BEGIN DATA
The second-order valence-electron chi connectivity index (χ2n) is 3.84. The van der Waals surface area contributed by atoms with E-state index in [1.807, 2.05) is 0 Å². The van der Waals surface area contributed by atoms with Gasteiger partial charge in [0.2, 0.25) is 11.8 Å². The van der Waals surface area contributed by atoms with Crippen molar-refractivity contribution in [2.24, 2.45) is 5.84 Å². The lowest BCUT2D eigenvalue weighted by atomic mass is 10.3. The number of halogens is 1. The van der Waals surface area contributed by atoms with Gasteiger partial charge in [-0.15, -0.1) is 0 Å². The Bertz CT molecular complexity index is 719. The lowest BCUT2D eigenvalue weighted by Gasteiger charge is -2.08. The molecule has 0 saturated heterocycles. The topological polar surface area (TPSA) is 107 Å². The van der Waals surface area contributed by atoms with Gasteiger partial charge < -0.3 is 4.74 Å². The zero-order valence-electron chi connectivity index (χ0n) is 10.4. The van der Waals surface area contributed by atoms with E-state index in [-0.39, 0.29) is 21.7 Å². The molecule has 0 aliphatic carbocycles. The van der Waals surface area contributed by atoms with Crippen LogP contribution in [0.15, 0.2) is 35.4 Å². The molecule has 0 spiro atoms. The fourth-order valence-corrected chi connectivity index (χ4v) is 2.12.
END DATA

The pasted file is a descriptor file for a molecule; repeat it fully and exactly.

The second-order valence-electron chi connectivity index (χ2n) is 3.84. The van der Waals surface area contributed by atoms with E-state index in [1.807, 2.05) is 0 Å². The van der Waals surface area contributed by atoms with Gasteiger partial charge in [0.2, 0.25) is 11.8 Å². The van der Waals surface area contributed by atoms with Crippen molar-refractivity contribution in [2.24, 2.45) is 5.84 Å². The lowest BCUT2D eigenvalue weighted by atomic mass is 10.3. The number of halogens is 1. The van der Waals surface area contributed by atoms with Gasteiger partial charge in [-0.15, -0.1) is 0 Å². The Bertz CT molecular complexity index is 719. The lowest BCUT2D eigenvalue weighted by Gasteiger charge is -2.08. The molecule has 0 saturated heterocycles. The topological polar surface area (TPSA) is 107 Å². The van der Waals surface area contributed by atoms with Gasteiger partial charge < -0.3 is 4.74 Å². The zero-order valence-electron chi connectivity index (χ0n) is 10.4. The van der Waals surface area contributed by atoms with E-state index in [-0.39, 0.29) is 21.7 Å². The molecule has 0 aliphatic carbocycles. The van der Waals surface area contributed by atoms with Crippen LogP contribution in [0.15, 0.2) is 35.4 Å². The molecule has 0 spiro atoms. The fourth-order valence-corrected chi connectivity index (χ4v) is 2.12.